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  #3961  
Old 02-26-2020, 01:18 AM
FryeDwight FryeDwight is offline
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DOUBLE INDEMNITY (1944). This is normally the model people use when describing Film Noir; fabulous shadowy camera work, unpleasant subject matter, a "hero" letting the little head to the thinking for the big head (and not nearly as smart as He thinks he is) and a viperous woman setting up the whole chain of events. Two people meet, aspire to a "Perfect Crime", pull it off and watch as the unraveling begins.

One of the best with Fred MacMurray going against type along with Barbara Stanwyk why is very good here, but the wig they had her wear just looks awful and while Barb is very good, think Joan Bennett or Mary Astor could have been more convincing . JB was a knockout at the time and she was great as the "Bad Girl" in SCARLET STREET.

For Me, Edward G Robison is the main reason to see this. He is fantastic and wholly deserving of an Oscar for his performance . ****1/2
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  #3962  
Old 03-02-2020, 07:05 PM
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Sculpt Sculpt is offline
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Originally Posted by FryeDwight View Post
DOUBLE INDEMNITY (1944). This is normally the model people use when describing Film Noir; fabulous shadowy camera work, unpleasant subject matter, a "hero" letting the little head to the thinking for the big head (and not nearly as smart as He thinks he is) and a viperous woman setting up the whole chain of events. Two people meet, aspire to a "Perfect Crime", pull it off and watch as the unraveling begins.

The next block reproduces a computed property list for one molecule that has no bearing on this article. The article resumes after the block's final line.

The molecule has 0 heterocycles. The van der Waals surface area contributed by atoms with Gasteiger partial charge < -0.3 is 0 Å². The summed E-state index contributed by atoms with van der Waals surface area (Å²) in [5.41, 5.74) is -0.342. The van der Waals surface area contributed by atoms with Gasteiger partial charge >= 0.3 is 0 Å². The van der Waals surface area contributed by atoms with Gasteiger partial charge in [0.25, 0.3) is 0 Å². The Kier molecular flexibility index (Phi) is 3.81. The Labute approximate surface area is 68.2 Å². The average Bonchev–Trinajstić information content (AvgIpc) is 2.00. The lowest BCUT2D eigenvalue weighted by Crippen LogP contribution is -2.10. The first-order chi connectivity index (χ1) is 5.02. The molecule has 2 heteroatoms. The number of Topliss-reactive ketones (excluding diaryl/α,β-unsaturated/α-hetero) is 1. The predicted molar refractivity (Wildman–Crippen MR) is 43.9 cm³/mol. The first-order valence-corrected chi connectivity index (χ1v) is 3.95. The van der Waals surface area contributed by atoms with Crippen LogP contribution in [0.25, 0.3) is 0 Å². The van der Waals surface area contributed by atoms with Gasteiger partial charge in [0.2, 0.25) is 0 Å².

One of the best with Fred MacMurray going against type along with Barbara Stanwyk why is very good here, but the wig they had her wear just looks awful and while Barb is very good, think Joan Bennett or Mary Astor could have been more convincing . JB was a knockout at the time and she was great as the "Bad Girl" in SCARLET STREET.

For Me, Edward G Robison is the main reason to see this. He is fantastic and wholly deserving of an Oscar for his performance . ****1/2
Well said. Double Indemnity is the first rate film noir. Turn of the type for MacMurray and for Robinson too, who play it to the T. I didn't know Stanwyk was wearing a wig, but yeah, it doesn't look good.
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  #3963  
Old 03-05-2020, 11:58 PM
FryeDwight FryeDwight is offline
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TEENAGE ZOMBIES (1959). While I do have a fondness for low budget films and can appreciate the effort, find this all but unwatchable. Silly story, bad acting and some unintentionally funny scenes (particularly the scuffle towards the end when it looks like a yoga class) ; a particularly static camera does not help. 1/2